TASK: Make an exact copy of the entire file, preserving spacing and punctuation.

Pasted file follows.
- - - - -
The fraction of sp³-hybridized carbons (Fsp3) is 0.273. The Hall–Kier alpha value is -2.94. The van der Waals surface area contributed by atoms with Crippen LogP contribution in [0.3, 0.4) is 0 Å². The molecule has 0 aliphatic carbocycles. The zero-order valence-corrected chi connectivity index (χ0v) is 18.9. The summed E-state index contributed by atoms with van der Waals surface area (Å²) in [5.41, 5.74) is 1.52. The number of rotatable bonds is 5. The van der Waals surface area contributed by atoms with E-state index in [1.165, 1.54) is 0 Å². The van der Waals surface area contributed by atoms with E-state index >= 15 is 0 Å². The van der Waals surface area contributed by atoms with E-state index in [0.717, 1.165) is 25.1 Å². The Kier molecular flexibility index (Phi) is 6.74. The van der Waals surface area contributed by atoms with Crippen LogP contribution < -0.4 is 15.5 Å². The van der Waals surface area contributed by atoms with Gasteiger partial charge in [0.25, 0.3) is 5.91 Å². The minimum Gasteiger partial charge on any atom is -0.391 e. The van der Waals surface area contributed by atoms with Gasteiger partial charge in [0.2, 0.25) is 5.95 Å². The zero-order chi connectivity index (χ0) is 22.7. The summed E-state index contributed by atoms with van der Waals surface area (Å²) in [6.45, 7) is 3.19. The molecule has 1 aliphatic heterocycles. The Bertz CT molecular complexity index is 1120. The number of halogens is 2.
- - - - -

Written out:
The fraction of sp³-hybridized carbons (Fsp3) is 0.273. The Hall–Kier alpha value is -2.94. The van der Waals surface area contributed by atoms with Crippen LogP contribution in [0.3, 0.4) is 0 Å². The molecule has 0 aliphatic carbocycles. The zero-order valence-corrected chi connectivity index (χ0v) is 18.9. The summed E-state index contributed by atoms with van der Waals surface area (Å²) in [5.41, 5.74) is 1.52. The number of rotatable bonds is 5. The van der Waals surface area contributed by atoms with E-state index in [1.165, 1.54) is 0 Å². The van der Waals surface area contributed by atoms with E-state index >= 15 is 0 Å². The van der Waals surface area contributed by atoms with E-state index in [0.717, 1.165) is 25.1 Å². The Kier molecular flexibility index (Phi) is 6.74. The van der Waals surface area contributed by atoms with Crippen LogP contribution < -0.4 is 15.5 Å². The van der Waals surface area contributed by atoms with Gasteiger partial charge in [0.25, 0.3) is 5.91 Å². The minimum Gasteiger partial charge on any atom is -0.391 e. The van der Waals surface area contributed by atoms with Gasteiger partial charge in [0.2, 0.25) is 5.95 Å². The zero-order chi connectivity index (χ0) is 22.7. The summed E-state index contributed by atoms with van der Waals surface area (Å²) in [6.45, 7) is 3.19. The molecule has 1 aliphatic heterocycles. The Bertz CT molecular complexity index is 1120. The number of halogens is 2.